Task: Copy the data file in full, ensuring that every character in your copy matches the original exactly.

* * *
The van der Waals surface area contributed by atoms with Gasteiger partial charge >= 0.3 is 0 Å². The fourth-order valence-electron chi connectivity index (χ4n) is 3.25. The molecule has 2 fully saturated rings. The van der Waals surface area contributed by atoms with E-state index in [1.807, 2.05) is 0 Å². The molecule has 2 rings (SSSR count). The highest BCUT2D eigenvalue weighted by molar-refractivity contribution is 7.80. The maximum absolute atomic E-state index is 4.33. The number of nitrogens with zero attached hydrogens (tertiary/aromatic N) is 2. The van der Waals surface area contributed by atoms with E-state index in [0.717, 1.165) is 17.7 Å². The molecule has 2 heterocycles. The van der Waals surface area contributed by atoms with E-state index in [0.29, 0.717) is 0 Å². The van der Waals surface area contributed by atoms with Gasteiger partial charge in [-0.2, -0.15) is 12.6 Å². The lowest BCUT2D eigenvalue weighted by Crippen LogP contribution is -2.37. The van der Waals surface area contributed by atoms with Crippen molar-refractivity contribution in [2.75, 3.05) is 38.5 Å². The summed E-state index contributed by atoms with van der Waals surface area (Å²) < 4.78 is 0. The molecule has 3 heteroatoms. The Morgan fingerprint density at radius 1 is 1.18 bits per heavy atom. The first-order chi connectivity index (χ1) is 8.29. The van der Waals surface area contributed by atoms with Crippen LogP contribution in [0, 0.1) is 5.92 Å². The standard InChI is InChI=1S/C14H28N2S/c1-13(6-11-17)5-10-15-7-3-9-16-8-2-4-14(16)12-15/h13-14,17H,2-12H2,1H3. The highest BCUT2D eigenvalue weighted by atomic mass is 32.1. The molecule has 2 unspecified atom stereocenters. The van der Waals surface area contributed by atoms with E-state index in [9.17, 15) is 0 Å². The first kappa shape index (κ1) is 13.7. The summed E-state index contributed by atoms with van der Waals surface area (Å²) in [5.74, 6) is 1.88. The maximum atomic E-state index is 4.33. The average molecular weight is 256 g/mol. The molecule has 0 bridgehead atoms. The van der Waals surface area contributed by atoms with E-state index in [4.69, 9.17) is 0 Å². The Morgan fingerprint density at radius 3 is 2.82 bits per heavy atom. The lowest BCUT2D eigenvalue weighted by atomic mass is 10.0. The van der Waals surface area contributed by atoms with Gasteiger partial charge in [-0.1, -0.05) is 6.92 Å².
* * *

The van der Waals surface area contributed by atoms with Gasteiger partial charge >= 0.3 is 0 Å². The fourth-order valence-electron chi connectivity index (χ4n) is 3.25. The molecule has 2 fully saturated rings. The van der Waals surface area contributed by atoms with E-state index in [1.807, 2.05) is 0 Å². The molecule has 2 rings (SSSR count). The highest BCUT2D eigenvalue weighted by molar-refractivity contribution is 7.80. The maximum absolute atomic E-state index is 4.33. The number of nitrogens with zero attached hydrogens (tertiary/aromatic N) is 2. The van der Waals surface area contributed by atoms with E-state index in [0.717, 1.165) is 17.7 Å². The molecule has 2 heterocycles. The van der Waals surface area contributed by atoms with E-state index in [0.29, 0.717) is 0 Å². The van der Waals surface area contributed by atoms with Gasteiger partial charge in [-0.2, -0.15) is 12.6 Å². The lowest BCUT2D eigenvalue weighted by Crippen LogP contribution is -2.37. The van der Waals surface area contributed by atoms with Crippen molar-refractivity contribution in [2.75, 3.05) is 38.5 Å². The summed E-state index contributed by atoms with van der Waals surface area (Å²) < 4.78 is 0. The molecule has 3 heteroatoms. The Morgan fingerprint density at radius 1 is 1.18 bits per heavy atom. The first-order chi connectivity index (χ1) is 8.29. The van der Waals surface area contributed by atoms with Crippen LogP contribution in [0, 0.1) is 5.92 Å². The standard InChI is InChI=1S/C14H28N2S/c1-13(6-11-17)5-10-15-7-3-9-16-8-2-4-14(16)12-15/h13-14,17H,2-12H2,1H3. The highest BCUT2D eigenvalue weighted by atomic mass is 32.1. The molecule has 2 unspecified atom stereocenters. The van der Waals surface area contributed by atoms with E-state index in [9.17, 15) is 0 Å². The first kappa shape index (κ1) is 13.7. The summed E-state index contributed by atoms with van der Waals surface area (Å²) in [5.74, 6) is 1.88. The maximum atomic E-state index is 4.33. The average molecular weight is 256 g/mol. The molecule has 0 bridgehead atoms. The van der Waals surface area contributed by atoms with E-state index in [4.69, 9.17) is 0 Å². The Morgan fingerprint density at radius 3 is 2.82 bits per heavy atom. The lowest BCUT2D eigenvalue weighted by atomic mass is 10.0. The van der Waals surface area contributed by atoms with Gasteiger partial charge in [-0.1, -0.05) is 6.92 Å².